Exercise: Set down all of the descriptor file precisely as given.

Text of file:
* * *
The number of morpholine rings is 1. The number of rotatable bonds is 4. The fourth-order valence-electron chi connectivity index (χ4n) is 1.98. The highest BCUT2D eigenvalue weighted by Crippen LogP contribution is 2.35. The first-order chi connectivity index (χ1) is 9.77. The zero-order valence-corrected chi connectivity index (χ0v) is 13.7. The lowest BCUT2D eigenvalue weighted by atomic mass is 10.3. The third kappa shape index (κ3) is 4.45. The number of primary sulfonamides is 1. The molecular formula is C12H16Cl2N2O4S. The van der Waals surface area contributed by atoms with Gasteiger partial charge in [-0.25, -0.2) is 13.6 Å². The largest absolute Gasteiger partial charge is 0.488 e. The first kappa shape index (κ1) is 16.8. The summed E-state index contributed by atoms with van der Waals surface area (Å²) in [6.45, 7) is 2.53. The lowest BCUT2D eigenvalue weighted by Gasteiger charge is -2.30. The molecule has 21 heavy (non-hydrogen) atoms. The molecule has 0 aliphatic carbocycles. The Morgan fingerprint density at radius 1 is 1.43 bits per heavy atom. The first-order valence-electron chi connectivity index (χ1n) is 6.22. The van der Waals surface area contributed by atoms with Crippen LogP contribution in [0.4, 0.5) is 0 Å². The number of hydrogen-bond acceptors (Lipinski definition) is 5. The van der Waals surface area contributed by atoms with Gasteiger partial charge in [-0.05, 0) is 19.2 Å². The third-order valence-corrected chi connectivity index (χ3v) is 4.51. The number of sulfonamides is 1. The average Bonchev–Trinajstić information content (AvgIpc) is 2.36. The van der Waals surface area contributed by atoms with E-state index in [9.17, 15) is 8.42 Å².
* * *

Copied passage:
The number of morpholine rings is 1. The number of rotatable bonds is 4. The fourth-order valence-electron chi connectivity index (χ4n) is 1.98. The highest BCUT2D eigenvalue weighted by Crippen LogP contribution is 2.35. The first-order chi connectivity index (χ1) is 9.77. The zero-order valence-corrected chi connectivity index (χ0v) is 13.7. The lowest BCUT2D eigenvalue weighted by atomic mass is 10.3. The third kappa shape index (κ3) is 4.45. The number of primary sulfonamides is 1. The molecular formula is C12H16Cl2N2O4S. The van der Waals surface area contributed by atoms with Gasteiger partial charge in [-0.25, -0.2) is 13.6 Å². The largest absolute Gasteiger partial charge is 0.488 e. The first kappa shape index (κ1) is 16.8. The summed E-state index contributed by atoms with van der Waals surface area (Å²) in [6.45, 7) is 2.53. The lowest BCUT2D eigenvalue weighted by Gasteiger charge is -2.30. The molecule has 21 heavy (non-hydrogen) atoms. The molecule has 0 aliphatic carbocycles. The Morgan fingerprint density at radius 1 is 1.43 bits per heavy atom. The first-order valence-electron chi connectivity index (χ1n) is 6.22. The van der Waals surface area contributed by atoms with Crippen LogP contribution in [0.4, 0.5) is 0 Å². The number of hydrogen-bond acceptors (Lipinski definition) is 5. The van der Waals surface area contributed by atoms with Gasteiger partial charge in [-0.05, 0) is 19.2 Å². The third-order valence-corrected chi connectivity index (χ3v) is 4.51. The number of sulfonamides is 1. The average Bonchev–Trinajstić information content (AvgIpc) is 2.36. The van der Waals surface area contributed by atoms with E-state index in [9.17, 15) is 8.42 Å².